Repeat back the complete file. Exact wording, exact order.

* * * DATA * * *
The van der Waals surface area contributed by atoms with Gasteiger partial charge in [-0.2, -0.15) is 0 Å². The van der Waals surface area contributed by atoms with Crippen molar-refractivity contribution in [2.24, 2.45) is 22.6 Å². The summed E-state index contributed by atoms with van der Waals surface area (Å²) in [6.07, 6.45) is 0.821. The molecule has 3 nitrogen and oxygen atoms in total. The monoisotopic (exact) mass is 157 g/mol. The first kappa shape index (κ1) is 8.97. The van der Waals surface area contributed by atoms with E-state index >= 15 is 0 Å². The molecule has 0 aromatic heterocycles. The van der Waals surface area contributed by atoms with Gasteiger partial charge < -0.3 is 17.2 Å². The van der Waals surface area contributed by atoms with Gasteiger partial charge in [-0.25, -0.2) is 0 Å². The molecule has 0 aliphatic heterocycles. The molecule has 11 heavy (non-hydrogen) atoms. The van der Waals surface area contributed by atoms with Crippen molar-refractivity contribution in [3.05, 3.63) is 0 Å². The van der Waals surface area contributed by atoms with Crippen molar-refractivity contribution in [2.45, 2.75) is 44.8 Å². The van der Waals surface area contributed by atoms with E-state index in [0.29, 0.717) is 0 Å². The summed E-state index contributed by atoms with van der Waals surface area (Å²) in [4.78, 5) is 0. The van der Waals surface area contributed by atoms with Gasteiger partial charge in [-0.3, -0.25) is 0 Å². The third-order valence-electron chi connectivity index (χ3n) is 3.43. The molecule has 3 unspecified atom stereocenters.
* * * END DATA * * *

The van der Waals surface area contributed by atoms with Gasteiger partial charge in [-0.2, -0.15) is 0 Å². The van der Waals surface area contributed by atoms with Crippen molar-refractivity contribution in [2.24, 2.45) is 22.6 Å². The summed E-state index contributed by atoms with van der Waals surface area (Å²) in [6.07, 6.45) is 0.821. The molecule has 3 nitrogen and oxygen atoms in total. The monoisotopic (exact) mass is 157 g/mol. The first kappa shape index (κ1) is 8.97. The van der Waals surface area contributed by atoms with E-state index >= 15 is 0 Å². The molecule has 0 aromatic heterocycles. The van der Waals surface area contributed by atoms with Gasteiger partial charge < -0.3 is 17.2 Å². The van der Waals surface area contributed by atoms with Gasteiger partial charge in [-0.25, -0.2) is 0 Å². The molecule has 0 aliphatic heterocycles. The molecule has 11 heavy (non-hydrogen) atoms. The van der Waals surface area contributed by atoms with Crippen molar-refractivity contribution in [3.05, 3.63) is 0 Å². The van der Waals surface area contributed by atoms with Crippen molar-refractivity contribution in [2.45, 2.75) is 44.8 Å². The van der Waals surface area contributed by atoms with E-state index in [0.29, 0.717) is 0 Å². The summed E-state index contributed by atoms with van der Waals surface area (Å²) in [4.78, 5) is 0. The van der Waals surface area contributed by atoms with Gasteiger partial charge in [-0.3, -0.25) is 0 Å². The third-order valence-electron chi connectivity index (χ3n) is 3.43. The molecule has 3 unspecified atom stereocenters.